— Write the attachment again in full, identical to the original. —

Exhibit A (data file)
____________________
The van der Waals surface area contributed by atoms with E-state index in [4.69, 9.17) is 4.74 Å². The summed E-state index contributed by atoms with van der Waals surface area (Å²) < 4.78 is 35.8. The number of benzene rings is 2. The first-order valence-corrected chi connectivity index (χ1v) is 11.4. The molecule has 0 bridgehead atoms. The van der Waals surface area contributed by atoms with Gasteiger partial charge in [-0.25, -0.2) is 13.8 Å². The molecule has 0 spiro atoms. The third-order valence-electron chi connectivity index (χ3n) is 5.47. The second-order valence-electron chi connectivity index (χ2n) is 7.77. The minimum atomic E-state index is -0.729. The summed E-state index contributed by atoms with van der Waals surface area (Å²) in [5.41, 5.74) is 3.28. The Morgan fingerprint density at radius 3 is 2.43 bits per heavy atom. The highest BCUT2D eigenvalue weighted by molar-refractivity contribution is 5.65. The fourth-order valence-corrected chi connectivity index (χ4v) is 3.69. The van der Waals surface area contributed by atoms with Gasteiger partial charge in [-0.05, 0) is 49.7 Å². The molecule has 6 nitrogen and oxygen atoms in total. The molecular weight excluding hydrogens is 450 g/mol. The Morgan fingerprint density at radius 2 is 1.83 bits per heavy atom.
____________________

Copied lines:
The van der Waals surface area contributed by atoms with E-state index in [4.69, 9.17) is 4.74 Å². The summed E-state index contributed by atoms with van der Waals surface area (Å²) < 4.78 is 35.8. The number of benzene rings is 2. The first-order valence-corrected chi connectivity index (χ1v) is 11.4. The molecule has 0 bridgehead atoms. The van der Waals surface area contributed by atoms with Gasteiger partial charge in [-0.25, -0.2) is 13.8 Å². The molecule has 0 spiro atoms. The third-order valence-electron chi connectivity index (χ3n) is 5.47. The second-order valence-electron chi connectivity index (χ2n) is 7.77. The minimum atomic E-state index is -0.729. The summed E-state index contributed by atoms with van der Waals surface area (Å²) in [5.41, 5.74) is 3.28. The Morgan fingerprint density at radius 3 is 2.43 bits per heavy atom. The highest BCUT2D eigenvalue weighted by molar-refractivity contribution is 5.65. The fourth-order valence-corrected chi connectivity index (χ4v) is 3.69. The van der Waals surface area contributed by atoms with Gasteiger partial charge in [-0.05, 0) is 49.7 Å². The molecule has 6 nitrogen and oxygen atoms in total. The molecular weight excluding hydrogens is 450 g/mol. The Morgan fingerprint density at radius 2 is 1.83 bits per heavy atom.